Information Storage Methods


Any large project requires that it be broken down into smaller parts. The methods I employed are outlined here and were continuously developed to assist with storage and distribution of the material acquired. They evolved over 25 years and are presented in hindsight as clear cut decisions. In reality, options were tried and discarded until methods proved worthwhile.


Research can be broken down into three areas:

Perhaps the most important points to remember are:

  1. Establish goal(s) and stick to the plan

    Provides focus and clear targets

  2. Reappraise goal(s) and progress annually

    The challenge of the activity can significantly enhance the ego of the researcher. This can have severe lifestyle consequences, e.g. 'obsession'

For every part in the research activity there must be a simple strategy. This is to ensure that all material and knowledge gained can be dealt with quickly. No back tracking or 'stuffing around'. The long term strategy I devised for this research was:


The basis for the photography was the N scale modeling interest. My modeling method was to apply scratch build bodies onto modified commercial underframes. After careful thought and watching others use randomly recorded detail photographs I evolved a photographic method that ensured sufficient photographs could be recorded with the minimum amount of time and effort. To establish this method two systems needed to be created:

The system for side and end identification needed to be simple enough to avoid crawling under a vehicle. Whilst many side and end identifiers were common, the application for photography seemed unique. I'm sure many people may feel this is an unnecessary step. Quite true. However there are many types of rolling stock that have no identifiers and there is value in a strategy that records the methods used.

For each type of different identification method a small 3"x5" card was filled out. The card contained

Cards are then used as reference. Vehicle groups associated with identification are clearly shown as 'Type xxx" where this would be 'Type PL1' from the example above.

As this is purely an arbitrary system, at some point the references to the descriptions must be given. This will assist in the conversion from your arbitrary system to other systems or the official naming convention used.

The number of photographs determined to be the absolute minimum were ten photos:

  1. [s1p] - perpendicular side 1
  2. [s1q] - three quarter side 1
  3. [s2p] - perpendicular side 2
  4. [s2q] - three quarter side 2
  5. [e1p] - perpendicular end 1
  6. [e1q] - three quarter end 1
  7. [e2p] - perpendicular end 2
  8. [e2q] - three quarter end 2
  9. Roof | Top | Interior
  10. Traffic photo, generally loaded and three quarter view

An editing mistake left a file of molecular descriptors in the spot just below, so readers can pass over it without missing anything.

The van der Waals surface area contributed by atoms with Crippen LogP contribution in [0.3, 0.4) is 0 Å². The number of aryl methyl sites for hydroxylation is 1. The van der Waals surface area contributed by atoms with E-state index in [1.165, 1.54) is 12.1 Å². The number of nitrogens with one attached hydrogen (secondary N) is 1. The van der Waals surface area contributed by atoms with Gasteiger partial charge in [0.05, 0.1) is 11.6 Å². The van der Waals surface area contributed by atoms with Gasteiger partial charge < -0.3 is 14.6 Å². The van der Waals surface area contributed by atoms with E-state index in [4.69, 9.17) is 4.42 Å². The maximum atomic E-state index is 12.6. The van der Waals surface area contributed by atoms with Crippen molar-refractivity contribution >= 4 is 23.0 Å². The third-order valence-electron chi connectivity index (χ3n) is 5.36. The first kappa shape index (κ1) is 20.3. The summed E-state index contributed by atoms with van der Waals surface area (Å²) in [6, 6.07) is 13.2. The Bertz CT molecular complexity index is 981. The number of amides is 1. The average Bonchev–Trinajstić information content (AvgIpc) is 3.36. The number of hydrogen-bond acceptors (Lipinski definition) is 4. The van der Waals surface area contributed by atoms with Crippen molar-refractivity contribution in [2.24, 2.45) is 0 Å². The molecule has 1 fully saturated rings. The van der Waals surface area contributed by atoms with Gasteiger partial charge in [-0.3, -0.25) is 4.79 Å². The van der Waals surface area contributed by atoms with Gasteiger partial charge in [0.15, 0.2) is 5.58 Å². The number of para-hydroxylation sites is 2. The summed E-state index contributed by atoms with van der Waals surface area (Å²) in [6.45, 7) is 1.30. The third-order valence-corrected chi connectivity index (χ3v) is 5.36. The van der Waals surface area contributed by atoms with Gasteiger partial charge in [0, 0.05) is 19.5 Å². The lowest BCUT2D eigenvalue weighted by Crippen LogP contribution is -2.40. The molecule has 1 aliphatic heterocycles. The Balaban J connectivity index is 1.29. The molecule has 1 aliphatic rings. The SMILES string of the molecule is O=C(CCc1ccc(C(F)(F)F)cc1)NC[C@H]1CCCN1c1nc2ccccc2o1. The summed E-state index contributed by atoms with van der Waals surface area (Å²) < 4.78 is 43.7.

This method can be further evolved into an exact description of the subject in a photo. For example

By recording the perpendicular of side or end, then moving 3-4 paces left or right and taking another view, a 'flip' stereo pair is recorded. 'Flip' stereo is my term for two photos within 3-5 paces of each other of the same subject. Quick eye scans of both images can reveal detail not obtainable from either photo, e.g. detail depth.

The photographic system was further developed into three more sections:

The side and end identification system uses arbitrary features of different rolling stock and was generally determined thus

This is obviously the minimum and was admirably suited for 'N scale' where I tended to stop the detail photos when I had no intention of modeling small detail. Of course for modelers of larger scales, more specific photographs would be required. The establishment of a set photo pattern insures that given minimum time limits and perhaps the excitement of a new find, the basic details would not be missed.

As awareness and knowledge increased the number of additional 'value' detail photographs were recorded for overall interest:

From all these photographs it became easier to view rolling stock as having three 'layers'

  1. Main structure
  2. Components
  3. Lettering

With this in mind it was possible to photograph vehicles in service, yet model them for another era by knowing the component and lettering changes. Obviously original prototype photos were superior but in the absence of these or diagrams, at least a start can be made.

Random Selection

 To build up an information base for vehicles required more than detail photographs. At 1973 on VR, there were about 300 groups ( called 'classes') for about 23000 vehicles covering passenger, suburban, guards vans, freight and maintenance stock.

With increased awareness, more structural types were found and these were recorded as soon as possible. Within a short time it became apparent that random sampling by percentage might find more differences. A target 10% by class was set, plus any vehicles deemed immediately unusual.

Within nine months the target had been reappraised to capture every Victorian Railways vehicle in service. This was introduced to maximise the effort. In most cases I had to walk past vehicles to photograph others. Why not record the lot then? At this time some 6,000 four wheel vehicles were destined to the scrap heap within five years. A golden opportunity to record vehicles which had an average age of 60 years. This photography achieved the following:

To ensure that as many vehicles as possible were photographed it was decided to embark on field trips. These were intense forays to metropolitan and country rail yards on a regular basis. By persistently returning to the same locations on regular intervals, the cross section of available rolling stock to photograph was increased. Not only were some locations more viable than others but trip routing was selected on the basis of best lighting conditions for each location. Generally trips in the Northern areas were clockwise and trips to the west and south west were anti clockwise. This took advantage of sunlight and yard orientation during the day. Examples of locations and frequency are:

Trips were based on curiosity and spaced sufficiently far apart to ensure a fresh input of stock to photograph. Unusual activity and happenings (tests, loads) took precedence.

The photographic guidelines were:


Field book

When the photography escalated so did the logistical problems:

To assist this endeavour a 'Field book' was established. To quickly set up numbers a special rubber stamp was made. By stamping number blocks onto A5 pages, all number groups could be easily accommodated without worrying about gaps. The number stamp had the following layout: